By: Scott Jennings
This column originally appeared in the Courier-Journal on October 29, 2014.
“You must support my likely opponent!” he said, chuckling.
“No sir, I’m a Republican and I am for you,” I said.
“A Republican from Dawson Springs? Now I’ve seen it all,” he said, bemused and probably wondering if I was full of it.
It was 1995. I was 17 years old, a high school kid decamped to Northern Kentucky University for a summer leadership program. And that’s the first time I met Mitch McConnell, who was there to visit his daughter. McConnell would soon face my fellow Dawsonian Steve Beshear in his 1996 U.S. Senate race.
Just over a year later, I found myself stuffing envelopes in McConnell’s campaign headquarters. He sent me a personal note of thanks after his successful campaign, which I still have. In 2002, I served as McConnell’s political director during his romp over Lois Weinberg. Six years after that I was on the road again as senior advisor to his 2008 campaign against Bruce Lunsford, a difficult slog during a volatile time for our nation.
This time I am on the outside, advising a “Super PAC” that supports McConnell but unable to talk to him for almost two years because of anti-coordination rules that govern communications between campaigns and independent expenditure groups.
I have observed this campaign as closely as anyone, which includes watching McConnell’s opponent say outrageously dishonest things that make people question her character. Most candidates don’t stare into a camera and blatantly lie the way Alison Grimes has about McConnell and his wife, former U.S. Secretary of Labor Elaine Chao. Usually they leave it to a narrator, but Grimes carries the deceitful freight herself, claiming that McConnell and Chao take bribes from a “New York anti-coal billionaire.” It’s an unserious allegation that reeks of desperation, rivaled in its cravenness only by Grimes’s claims that McConnell somehow became rich because of actions taken as a U.S. Senator.
The truth? McConnell’s wife inherited a considerable sum when her mother died. Perhaps Grimes feels self-conscious that her own wealthy lifestyle was financed on the backs of her father’s minimum wage workers, some of whom, according to CNN, make $2.13 per hour (the legal minimum wage for tip-earning restaurant workers). After all, Grimes was the lawyer for the low-wage business.
I can’t tell if Grimes is more Ron Burgundy, haplessly reading bogus lines from a teleprompter (“…anything you put on that prompter, Burgundy will read!”), or Hillary Clinton, who once laughably claimed to have personally evaded sniper fire on a trip to Bosnia (she later admitted to “misspeaking” about the incident). No wonder Grimes’s own image has gone underwater.
Either way, the unusual amount of dishonesty from Grimes suggests a person lacking confidence in her own arguments for election, devoid of the experience to know when campaign handlers are asking her to go too far. This sort of mendacity, for which the Washington Post’s fact checker said Grimes ought to be “ashamed of herself,”will forever leave a bad taste in the mouths of voters.
Millions of dollars have been spent on policy arguments in this election (an expensive debate in which groups I advise have been big players). But Grimes’s detestable personal attacks have really made the race about character.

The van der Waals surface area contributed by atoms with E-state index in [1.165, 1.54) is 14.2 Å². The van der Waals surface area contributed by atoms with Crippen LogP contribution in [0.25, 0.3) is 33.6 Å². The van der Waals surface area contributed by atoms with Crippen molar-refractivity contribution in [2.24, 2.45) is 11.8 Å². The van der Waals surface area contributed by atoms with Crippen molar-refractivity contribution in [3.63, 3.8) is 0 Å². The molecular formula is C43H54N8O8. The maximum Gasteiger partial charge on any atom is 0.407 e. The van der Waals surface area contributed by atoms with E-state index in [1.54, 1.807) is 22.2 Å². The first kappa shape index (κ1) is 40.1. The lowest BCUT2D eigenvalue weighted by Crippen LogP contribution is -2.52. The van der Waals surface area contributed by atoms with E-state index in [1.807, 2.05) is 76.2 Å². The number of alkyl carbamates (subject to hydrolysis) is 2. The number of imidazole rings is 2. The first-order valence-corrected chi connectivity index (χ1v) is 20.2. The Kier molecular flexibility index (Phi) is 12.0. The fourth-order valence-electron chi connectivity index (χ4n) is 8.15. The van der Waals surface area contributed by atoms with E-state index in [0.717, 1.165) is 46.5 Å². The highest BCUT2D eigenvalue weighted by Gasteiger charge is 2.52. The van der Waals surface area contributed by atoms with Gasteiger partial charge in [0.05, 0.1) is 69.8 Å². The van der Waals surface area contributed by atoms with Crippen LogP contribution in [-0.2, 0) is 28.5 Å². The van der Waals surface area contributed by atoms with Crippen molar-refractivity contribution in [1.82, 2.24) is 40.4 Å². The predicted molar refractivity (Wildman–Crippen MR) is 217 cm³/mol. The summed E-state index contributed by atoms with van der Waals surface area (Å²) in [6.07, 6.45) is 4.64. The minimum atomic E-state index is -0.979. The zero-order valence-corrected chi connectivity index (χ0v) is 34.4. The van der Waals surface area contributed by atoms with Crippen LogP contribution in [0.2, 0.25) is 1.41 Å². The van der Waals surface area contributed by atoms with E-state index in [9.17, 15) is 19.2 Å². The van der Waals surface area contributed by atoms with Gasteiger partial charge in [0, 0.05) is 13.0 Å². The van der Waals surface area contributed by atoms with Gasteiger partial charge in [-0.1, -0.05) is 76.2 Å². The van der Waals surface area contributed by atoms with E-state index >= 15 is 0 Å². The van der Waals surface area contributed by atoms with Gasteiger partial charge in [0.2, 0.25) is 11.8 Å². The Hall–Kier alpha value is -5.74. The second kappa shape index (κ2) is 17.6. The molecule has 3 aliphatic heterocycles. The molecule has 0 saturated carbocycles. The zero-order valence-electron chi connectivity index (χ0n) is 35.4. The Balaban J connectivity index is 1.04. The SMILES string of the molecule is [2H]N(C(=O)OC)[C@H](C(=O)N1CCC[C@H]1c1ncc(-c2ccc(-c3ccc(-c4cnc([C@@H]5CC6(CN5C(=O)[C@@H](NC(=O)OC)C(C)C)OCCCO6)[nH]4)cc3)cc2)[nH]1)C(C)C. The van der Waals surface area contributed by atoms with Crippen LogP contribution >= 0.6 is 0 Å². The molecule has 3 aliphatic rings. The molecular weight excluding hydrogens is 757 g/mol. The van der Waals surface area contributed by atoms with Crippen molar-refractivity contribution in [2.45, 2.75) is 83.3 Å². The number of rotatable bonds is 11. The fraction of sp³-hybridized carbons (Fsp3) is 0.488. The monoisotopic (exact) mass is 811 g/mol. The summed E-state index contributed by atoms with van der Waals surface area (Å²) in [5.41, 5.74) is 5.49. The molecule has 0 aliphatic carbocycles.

Of course, McConnell frequently faces down this sort of hate, be it in the form of debunked attacks from House Speaker Greg Stumbo and union thugs about his military service, or stupid, racist comments about Chao’s ethnicity made by political operatives with close ties to Grimes.
McConnell endures and rises above it all. That’s why I support him for reelection, and why I always have. His only goal is to serve the public and the state he loves. His mission is to give Kentucky a meaningful seat at the table when public policy is formed in Washington D.C.
No amount of dishonesty, hate or vitriol has ever deterred McConnell. He believes the Republican Party and its conservative values give people a better chance to make the most of the American Dream, and he relentlessly fights for those values. A recent Gallup poll shows more Kentuckians share McConnell’s political views, as this state now has more people who identify with the GOP than the Democratic Party for the first time in history.
McConnell is candid. You know where he stands even if you don’t always agree with him. While Grimes revels in evasion, McConnell abhors it, preferring to be a blunt truth teller in a political world teeming with bologna. The only thing McConnell evades is the mind-numbing pablum destroying our political discourse.
True, he did not meet with this paper’s editorial board this year (he has met them many times before, usually to no avail), but, unlike Grimes, his job requires him to take public positions every day. There’s no mystery where McConnell stands on issues.
By reelecting McConnell, Kentucky can give itself an advantage not had since Alben Barkley served as Senate Majority Leader, and can truly push back against the disastrous policies of the Obama Administration. Beyond that, we can choose to be represented in Washington by an honest person with real character, something not to be undervalued in this world.
Scott Jennings is a former advisor to President George W. Bush and U.S. Senator Mitch McConnell. He is a partner at RunSwitch Public Relations and advises a pro-McConnell super PAC. He can be reached at firstname.lastname@example.org or on Twitter @ScottJenningsKY.